Banks can now sell insurance policies of multiple companies after the Insurance Regulatory Authority of India (IRDA) allowed them to become licensed insurance brokers.
Earlier, banks were allowed to sell products of only one life and one general insurance company. This proved to be restrictive for new insurance companies, who found it tough to find bancassurance partners.
"The contribution of the bancassurance channel is around 30% of the total premium for the life insurance business. Insurers who have not been part of the bancassurance relationship due to single tieup allowed as a corporate agent will now have the option of selling policies through this channel," says Monish Shah, senior director, Deloitte in India.
According to insurance experts, allowing banks to be insurance broker not only means more options for customers but also better products offerings. Banks, at present, sell bundled insurance products, which customers may not even require.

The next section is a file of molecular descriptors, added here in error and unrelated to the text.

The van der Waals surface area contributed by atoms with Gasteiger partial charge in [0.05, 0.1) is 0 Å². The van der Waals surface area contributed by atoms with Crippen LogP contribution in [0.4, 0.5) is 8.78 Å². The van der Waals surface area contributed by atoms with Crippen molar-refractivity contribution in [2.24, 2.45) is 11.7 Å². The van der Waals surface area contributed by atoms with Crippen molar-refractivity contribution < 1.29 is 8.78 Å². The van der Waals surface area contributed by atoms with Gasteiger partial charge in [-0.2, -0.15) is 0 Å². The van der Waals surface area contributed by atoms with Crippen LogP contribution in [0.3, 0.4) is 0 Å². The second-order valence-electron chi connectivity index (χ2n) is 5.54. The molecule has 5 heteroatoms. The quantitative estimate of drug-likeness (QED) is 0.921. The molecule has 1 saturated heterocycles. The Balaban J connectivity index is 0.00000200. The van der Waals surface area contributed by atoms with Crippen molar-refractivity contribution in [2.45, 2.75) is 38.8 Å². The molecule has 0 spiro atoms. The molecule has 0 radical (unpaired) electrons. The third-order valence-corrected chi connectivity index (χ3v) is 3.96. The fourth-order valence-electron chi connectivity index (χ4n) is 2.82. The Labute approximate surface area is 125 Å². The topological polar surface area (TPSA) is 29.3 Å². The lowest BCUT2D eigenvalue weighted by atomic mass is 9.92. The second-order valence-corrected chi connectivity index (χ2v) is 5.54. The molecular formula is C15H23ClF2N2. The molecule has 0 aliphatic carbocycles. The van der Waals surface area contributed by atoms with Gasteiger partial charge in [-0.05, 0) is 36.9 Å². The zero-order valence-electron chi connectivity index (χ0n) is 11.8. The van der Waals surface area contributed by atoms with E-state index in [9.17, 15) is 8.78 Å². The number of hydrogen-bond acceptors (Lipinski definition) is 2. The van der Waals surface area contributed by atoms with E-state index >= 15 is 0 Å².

"Bancassurance allows insurance companies access to the masses through 600-crore-plus bank accounts in the country. We are in talks with several banks across the country and are looking to close some formal agreements soon," says Antony Jacob, Chief Executive Officer, Apollo Munich Health Insurance, a standalone health insurer.
As insurance brokers, banks will now be expected to develop an advisory platform and move away from the existing transactional platform. This also means banks will now have to han- dle customer complaints directly, making them more accountable for mis-selling.
Until now, brokers had to be dedicated intermediaries for insurance distribution. But the new regulations allow this business to be carried departmentally within a bank, with the chief executive not required to be an expert in insurance. However, banks will not have to appoint an executive solely in charge of the broking unit.